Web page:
The state of Michigan is keeping the identities of police officers a secret, making it impossible for the public to monitor “wandering cops” who leave one agency after alleged misconduct and move to another law enforcement job, Michigan Advance reports. The Michigan State Police declined a Freedom of Information Act request from Metro Times and the Invisible Institute seeking the identities of all certified and uncertified officers, saying “the public disclosure of the information would constitute a clearly unwarranted invasion of an individual’s privacy.” The agency argued that releasing the names of officers “would endanger the life and safety of the law enforcement officers and their families, because the information would lead to [their] doxing.” Michigan is one of 15 states that denied access to the information, while 36 have disclosed at least some portion of certification data, in response to requests made by a national coalition of news organizations.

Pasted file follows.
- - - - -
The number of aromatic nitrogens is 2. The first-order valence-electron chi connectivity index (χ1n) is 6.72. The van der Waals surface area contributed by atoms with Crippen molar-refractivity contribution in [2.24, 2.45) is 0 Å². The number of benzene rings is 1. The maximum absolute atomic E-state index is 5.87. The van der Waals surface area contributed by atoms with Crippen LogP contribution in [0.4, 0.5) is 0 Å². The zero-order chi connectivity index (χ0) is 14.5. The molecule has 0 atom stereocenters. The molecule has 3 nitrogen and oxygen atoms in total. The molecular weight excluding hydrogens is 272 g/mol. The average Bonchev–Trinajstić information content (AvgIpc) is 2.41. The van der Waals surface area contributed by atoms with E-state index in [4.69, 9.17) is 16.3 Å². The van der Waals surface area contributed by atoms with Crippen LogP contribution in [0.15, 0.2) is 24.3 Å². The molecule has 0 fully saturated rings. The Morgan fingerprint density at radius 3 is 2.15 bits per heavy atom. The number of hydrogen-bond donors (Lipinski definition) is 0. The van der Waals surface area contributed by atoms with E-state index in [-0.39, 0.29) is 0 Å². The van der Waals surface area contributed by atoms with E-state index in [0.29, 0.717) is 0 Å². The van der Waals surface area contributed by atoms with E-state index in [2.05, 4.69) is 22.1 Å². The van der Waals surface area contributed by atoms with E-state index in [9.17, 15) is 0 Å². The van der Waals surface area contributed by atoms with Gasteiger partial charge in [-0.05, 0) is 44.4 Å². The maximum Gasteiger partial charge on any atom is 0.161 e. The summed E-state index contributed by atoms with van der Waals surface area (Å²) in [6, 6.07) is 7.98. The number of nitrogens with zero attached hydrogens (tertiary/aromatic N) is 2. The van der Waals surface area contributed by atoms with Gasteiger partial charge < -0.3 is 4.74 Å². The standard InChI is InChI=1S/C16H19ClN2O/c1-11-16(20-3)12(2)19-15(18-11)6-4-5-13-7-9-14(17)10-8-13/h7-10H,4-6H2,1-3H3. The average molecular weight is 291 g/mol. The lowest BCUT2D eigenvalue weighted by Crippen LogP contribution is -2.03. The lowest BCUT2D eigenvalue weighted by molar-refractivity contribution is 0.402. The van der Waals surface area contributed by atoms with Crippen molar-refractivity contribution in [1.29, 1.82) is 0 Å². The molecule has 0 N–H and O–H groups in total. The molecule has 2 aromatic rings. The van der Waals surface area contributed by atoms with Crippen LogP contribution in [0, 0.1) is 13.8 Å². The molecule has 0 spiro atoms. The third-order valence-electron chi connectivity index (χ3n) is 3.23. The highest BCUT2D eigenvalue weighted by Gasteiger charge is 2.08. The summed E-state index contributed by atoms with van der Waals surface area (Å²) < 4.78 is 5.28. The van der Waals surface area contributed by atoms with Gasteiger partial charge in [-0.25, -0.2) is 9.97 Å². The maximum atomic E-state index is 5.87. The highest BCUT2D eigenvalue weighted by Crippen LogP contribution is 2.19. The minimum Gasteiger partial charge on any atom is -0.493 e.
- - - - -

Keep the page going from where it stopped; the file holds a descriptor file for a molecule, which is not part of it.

Isaiah McKinnon, a retired Detroit police chief, said the public’s access to information on wandering cops is essential to reducing the ability of abusive officers to find work at another law enforcement agency. In Michigan, like many states, there are no laws requiring police departments to disclose information about much of an officer’s misconduct to another law enforcement agency. Without reporting requirements, agencies are at risk of unknowingly hiring officers who left their previous job under questionable circumstances. The consequences can be deadly. A Detroit Free Press investigation published in July 2017 found about two dozen problematic officers who “jumped from department to department in recent years.” Some of them were fired and criminally charged, only to find work at another law enforcement agency. “It would be difficult, but there’s got to be some way for that information to be supplied to the people of their respective communities,” McKinnon said. “We should know if an officer has a lot of complaints. It’s really important for the community to know about that because of safety and the potential for a lawsuit."